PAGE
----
“The Interview” via Tumblr

But to South Korea, North Korea is anything but a joke and this can be seen in the variety of ways that North Korea is portrayed in a variety of South Korean films and television shows.

[Spoilers ahead.]

Shiri (1998)

The first film Korean blockbuster, Shiri (also known as Swiri) had it all; explosives, spies, romance, North Korean-South Korean reunification… Yes, Shiri was the first Korean film to really address the fact that North Korea, while depicted as a military state with countless deadly spies, is South Korea’s twin state. The two countries have been divided since the 1940’s and the politicians in the film were meeting to figure out a potential path to reuniting the two halves of the whole. Shiri humanized North Korea in a way that had never been seen in South Korean film.

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The movie ends with many deaths and a tragic love story between North and South Korean operatives. But the main point of the movie is that they are simply Korean, it doesn’t matter what side of the DMZ (Demilitarized Zone that separates the Koreas) someone lives on. So too, does the shiri fish swims in both North Korean and South Korean waters, but doesn’t know where one country’s waters begin and the others ends.

King 2 Hearts (2012)

A drama in a what-if world where South Korea retained its monarchy after the Korean War, but the countries are still divided. So many different impossible things were going on during this television show that it seems unlikely that anything real was truly represented. But the tensions between North and South Korea, where sometimes the two countries are on the brink of war and other times working together to help the people of both nations, were accurately portrayed.

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The idea of North Korea and South Korea being lovers who are separated by outside factors has become a sort of anthropological narrative in South Korea. King 2 Hearts is just one example of a situation where the two lovers, Lee Seung Gi and Ha Ji Won, are stand in for the tempestuous relationship of the country. Unlike Shiri where the lovers were unable to be together due to the differences, King 2 Hearts represents a more hopeful view for the future of the two Koreas.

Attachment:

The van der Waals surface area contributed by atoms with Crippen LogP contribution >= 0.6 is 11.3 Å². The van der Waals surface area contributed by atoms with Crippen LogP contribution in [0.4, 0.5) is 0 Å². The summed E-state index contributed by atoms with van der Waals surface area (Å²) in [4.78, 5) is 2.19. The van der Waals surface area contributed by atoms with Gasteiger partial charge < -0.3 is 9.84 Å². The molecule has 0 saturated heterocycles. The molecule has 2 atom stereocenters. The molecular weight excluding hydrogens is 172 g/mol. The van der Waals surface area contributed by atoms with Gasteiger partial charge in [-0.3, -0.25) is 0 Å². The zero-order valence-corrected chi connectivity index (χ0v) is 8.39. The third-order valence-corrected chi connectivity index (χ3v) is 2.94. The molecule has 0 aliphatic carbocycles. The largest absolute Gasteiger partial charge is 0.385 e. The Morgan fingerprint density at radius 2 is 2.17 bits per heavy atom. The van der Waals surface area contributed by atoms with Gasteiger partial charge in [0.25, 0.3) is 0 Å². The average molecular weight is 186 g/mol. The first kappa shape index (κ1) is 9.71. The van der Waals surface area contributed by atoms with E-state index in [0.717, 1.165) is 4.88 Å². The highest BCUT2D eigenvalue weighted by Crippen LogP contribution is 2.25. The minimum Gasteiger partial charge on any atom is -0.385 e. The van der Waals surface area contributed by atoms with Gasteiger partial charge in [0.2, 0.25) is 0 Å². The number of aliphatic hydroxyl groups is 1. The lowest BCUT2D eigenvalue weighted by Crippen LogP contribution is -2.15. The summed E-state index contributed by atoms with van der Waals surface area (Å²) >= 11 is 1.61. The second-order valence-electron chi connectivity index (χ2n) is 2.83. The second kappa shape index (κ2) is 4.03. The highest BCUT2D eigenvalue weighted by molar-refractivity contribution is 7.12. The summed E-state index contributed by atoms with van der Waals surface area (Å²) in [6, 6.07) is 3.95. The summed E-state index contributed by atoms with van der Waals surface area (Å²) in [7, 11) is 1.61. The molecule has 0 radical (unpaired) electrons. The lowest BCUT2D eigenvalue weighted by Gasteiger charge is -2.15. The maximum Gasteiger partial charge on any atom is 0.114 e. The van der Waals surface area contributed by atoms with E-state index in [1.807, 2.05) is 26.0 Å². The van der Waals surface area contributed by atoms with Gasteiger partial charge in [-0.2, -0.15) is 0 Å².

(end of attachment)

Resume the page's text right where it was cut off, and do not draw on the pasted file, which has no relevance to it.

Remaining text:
Secretly, Greatly (2013)

This film takes a different take on the story and instead of showing the relationship between the two countries and the politicians who trying to bring about reunification like the previous examples, Secretly, Greatly shows North Korean spies falling in love with South Korea. The sleeper agents spend several years integrating into South Korean life in order to save their families from torture in North Korea, and after going to South Korea they see what it’s like to be average parts of society. Secretly, Greatly depicts North Korea as a ruthless country that is willing to kill its own elite operatives rather than risk losing those very same spies, and demands everything from its people without giving much back.

The film shows the idea that many South Koreans have of North Korea: it is an evil place that doesn’t care about its people. Secretly, Greatly is itself a comedy, but a dark comedy that is tragic. The leaders of the country are not people to mock, but instead people to be afraid of. It’s a very different take on North Korea than Shiri and King 2 Hearts, but that is because North Korea takes on so many roles as the rival nation to South Korea.

There are countless other Korean portrayals of North Korea: Iris, Doctor Stranger, Joint Security Area, and Taegukgi are just some of the more popular portrayals of North Korea by South Koreans. Many of these, the ones listed and the ones discussed in this article in depth are dramatic, some are comedic, and many are both. But none have evoked the wrath of North Korea by minimizing and mocking the threat that is very real to South Korea.

North Korea is portrayed many ways: lover, potential ally, enemy, etc. But South Korean filmmakers do not mock North Korea as openly as Hollywood’s The Interview, because such a complicated matter does not warrant complete disregard.

 

What do you think about South Korea’s portrayal of its relationship with North Korea in film and dramaS? Share your comments in the comment section below and be sure to subscribe to the site and follow us on Facebook, TwitterInstagram, and Tumblr to keep up with all of our posts.